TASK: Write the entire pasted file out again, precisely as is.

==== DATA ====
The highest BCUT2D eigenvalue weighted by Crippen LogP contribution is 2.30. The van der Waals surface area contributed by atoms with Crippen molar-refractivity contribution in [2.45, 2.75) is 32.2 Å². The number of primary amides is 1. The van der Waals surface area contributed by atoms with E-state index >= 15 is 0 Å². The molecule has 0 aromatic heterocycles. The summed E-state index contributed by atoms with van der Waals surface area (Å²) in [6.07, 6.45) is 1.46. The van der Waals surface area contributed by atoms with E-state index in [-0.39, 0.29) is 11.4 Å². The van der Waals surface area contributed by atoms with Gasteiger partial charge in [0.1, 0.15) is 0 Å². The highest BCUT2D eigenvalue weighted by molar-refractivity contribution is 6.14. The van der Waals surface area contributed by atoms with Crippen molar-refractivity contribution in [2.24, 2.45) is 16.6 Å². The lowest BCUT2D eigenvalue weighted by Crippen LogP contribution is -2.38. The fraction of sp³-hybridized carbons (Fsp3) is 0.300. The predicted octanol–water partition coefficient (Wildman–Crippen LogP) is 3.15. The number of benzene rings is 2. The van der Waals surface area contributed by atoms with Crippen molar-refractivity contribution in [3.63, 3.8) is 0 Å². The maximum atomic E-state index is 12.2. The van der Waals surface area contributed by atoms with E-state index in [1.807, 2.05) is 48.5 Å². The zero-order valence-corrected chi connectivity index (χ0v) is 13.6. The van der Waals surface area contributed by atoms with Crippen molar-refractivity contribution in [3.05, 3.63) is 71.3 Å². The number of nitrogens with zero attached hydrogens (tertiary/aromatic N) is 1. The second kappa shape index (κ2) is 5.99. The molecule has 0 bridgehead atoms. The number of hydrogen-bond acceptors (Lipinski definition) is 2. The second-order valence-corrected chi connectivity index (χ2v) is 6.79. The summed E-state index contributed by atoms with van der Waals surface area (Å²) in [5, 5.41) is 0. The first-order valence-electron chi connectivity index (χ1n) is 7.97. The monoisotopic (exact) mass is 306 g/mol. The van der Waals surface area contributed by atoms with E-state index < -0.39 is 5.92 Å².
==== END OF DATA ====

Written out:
The highest BCUT2D eigenvalue weighted by Crippen LogP contribution is 2.30. The van der Waals surface area contributed by atoms with Crippen molar-refractivity contribution in [2.45, 2.75) is 32.2 Å². The number of primary amides is 1. The van der Waals surface area contributed by atoms with E-state index >= 15 is 0 Å². The molecule has 0 aromatic heterocycles. The summed E-state index contributed by atoms with van der Waals surface area (Å²) in [6.07, 6.45) is 1.46. The van der Waals surface area contributed by atoms with E-state index in [-0.39, 0.29) is 11.4 Å². The van der Waals surface area contributed by atoms with Gasteiger partial charge in [0.1, 0.15) is 0 Å². The highest BCUT2D eigenvalue weighted by molar-refractivity contribution is 6.14. The van der Waals surface area contributed by atoms with Crippen molar-refractivity contribution in [2.24, 2.45) is 16.6 Å². The lowest BCUT2D eigenvalue weighted by Crippen LogP contribution is -2.38. The fraction of sp³-hybridized carbons (Fsp3) is 0.300. The predicted octanol–water partition coefficient (Wildman–Crippen LogP) is 3.15. The number of benzene rings is 2. The van der Waals surface area contributed by atoms with Crippen molar-refractivity contribution in [3.63, 3.8) is 0 Å². The maximum atomic E-state index is 12.2. The van der Waals surface area contributed by atoms with E-state index in [1.807, 2.05) is 48.5 Å². The zero-order valence-corrected chi connectivity index (χ0v) is 13.6. The van der Waals surface area contributed by atoms with Crippen molar-refractivity contribution in [3.05, 3.63) is 71.3 Å². The number of nitrogens with zero attached hydrogens (tertiary/aromatic N) is 1. The second kappa shape index (κ2) is 5.99. The molecule has 0 bridgehead atoms. The number of hydrogen-bond acceptors (Lipinski definition) is 2. The second-order valence-corrected chi connectivity index (χ2v) is 6.79. The summed E-state index contributed by atoms with van der Waals surface area (Å²) in [5, 5.41) is 0. The first-order valence-electron chi connectivity index (χ1n) is 7.97. The monoisotopic (exact) mass is 306 g/mol. The van der Waals surface area contributed by atoms with E-state index < -0.39 is 5.92 Å².